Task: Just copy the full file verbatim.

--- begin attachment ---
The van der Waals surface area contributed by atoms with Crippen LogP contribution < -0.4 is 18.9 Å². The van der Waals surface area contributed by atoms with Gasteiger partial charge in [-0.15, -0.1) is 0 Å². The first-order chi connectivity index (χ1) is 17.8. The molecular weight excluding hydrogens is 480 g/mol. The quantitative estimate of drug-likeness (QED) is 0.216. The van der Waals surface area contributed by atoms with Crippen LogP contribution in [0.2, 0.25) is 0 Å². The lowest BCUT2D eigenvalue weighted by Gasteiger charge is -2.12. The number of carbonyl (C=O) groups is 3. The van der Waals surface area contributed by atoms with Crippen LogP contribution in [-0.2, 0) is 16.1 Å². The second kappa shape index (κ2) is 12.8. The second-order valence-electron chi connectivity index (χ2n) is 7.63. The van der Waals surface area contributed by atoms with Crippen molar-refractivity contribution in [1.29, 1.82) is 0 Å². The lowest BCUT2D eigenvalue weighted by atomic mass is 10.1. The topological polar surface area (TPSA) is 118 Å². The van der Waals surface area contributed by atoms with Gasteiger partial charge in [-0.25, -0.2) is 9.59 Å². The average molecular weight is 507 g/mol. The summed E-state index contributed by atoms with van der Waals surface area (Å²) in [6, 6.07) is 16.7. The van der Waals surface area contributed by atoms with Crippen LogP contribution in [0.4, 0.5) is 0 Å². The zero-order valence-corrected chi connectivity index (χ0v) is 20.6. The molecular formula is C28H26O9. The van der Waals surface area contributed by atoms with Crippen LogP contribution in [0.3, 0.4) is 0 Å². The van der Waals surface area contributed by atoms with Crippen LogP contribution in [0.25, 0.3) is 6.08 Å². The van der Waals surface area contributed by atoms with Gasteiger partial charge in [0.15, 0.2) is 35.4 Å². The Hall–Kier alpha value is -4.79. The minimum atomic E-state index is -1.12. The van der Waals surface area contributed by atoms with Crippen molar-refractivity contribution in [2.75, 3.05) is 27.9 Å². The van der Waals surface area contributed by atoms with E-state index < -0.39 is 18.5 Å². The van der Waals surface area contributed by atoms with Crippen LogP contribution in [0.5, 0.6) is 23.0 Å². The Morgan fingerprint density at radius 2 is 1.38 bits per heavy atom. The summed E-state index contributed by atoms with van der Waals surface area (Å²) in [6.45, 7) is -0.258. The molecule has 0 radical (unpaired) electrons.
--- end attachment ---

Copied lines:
The van der Waals surface area contributed by atoms with Crippen LogP contribution < -0.4 is 18.9 Å². The van der Waals surface area contributed by atoms with Gasteiger partial charge in [-0.15, -0.1) is 0 Å². The first-order chi connectivity index (χ1) is 17.8. The molecular weight excluding hydrogens is 480 g/mol. The quantitative estimate of drug-likeness (QED) is 0.216. The van der Waals surface area contributed by atoms with Crippen LogP contribution in [0.2, 0.25) is 0 Å². The lowest BCUT2D eigenvalue weighted by Gasteiger charge is -2.12. The number of carbonyl (C=O) groups is 3. The van der Waals surface area contributed by atoms with Crippen LogP contribution in [-0.2, 0) is 16.1 Å². The second kappa shape index (κ2) is 12.8. The second-order valence-electron chi connectivity index (χ2n) is 7.63. The van der Waals surface area contributed by atoms with Crippen molar-refractivity contribution in [1.29, 1.82) is 0 Å². The lowest BCUT2D eigenvalue weighted by atomic mass is 10.1. The topological polar surface area (TPSA) is 118 Å². The van der Waals surface area contributed by atoms with Gasteiger partial charge in [-0.25, -0.2) is 9.59 Å². The average molecular weight is 507 g/mol. The summed E-state index contributed by atoms with van der Waals surface area (Å²) in [6, 6.07) is 16.7. The van der Waals surface area contributed by atoms with Crippen LogP contribution in [0.4, 0.5) is 0 Å². The zero-order valence-corrected chi connectivity index (χ0v) is 20.6. The molecular formula is C28H26O9. The van der Waals surface area contributed by atoms with Crippen LogP contribution in [0.3, 0.4) is 0 Å². The van der Waals surface area contributed by atoms with Crippen LogP contribution in [0.25, 0.3) is 6.08 Å². The van der Waals surface area contributed by atoms with Gasteiger partial charge in [0.15, 0.2) is 35.4 Å². The Hall–Kier alpha value is -4.79. The minimum atomic E-state index is -1.12. The van der Waals surface area contributed by atoms with Crippen molar-refractivity contribution in [2.75, 3.05) is 27.9 Å². The van der Waals surface area contributed by atoms with E-state index < -0.39 is 18.5 Å². The van der Waals surface area contributed by atoms with Crippen LogP contribution in [0.5, 0.6) is 23.0 Å². The Morgan fingerprint density at radius 2 is 1.38 bits per heavy atom. The summed E-state index contributed by atoms with van der Waals surface area (Å²) in [6.45, 7) is -0.258. The molecule has 0 radical (unpaired) electrons.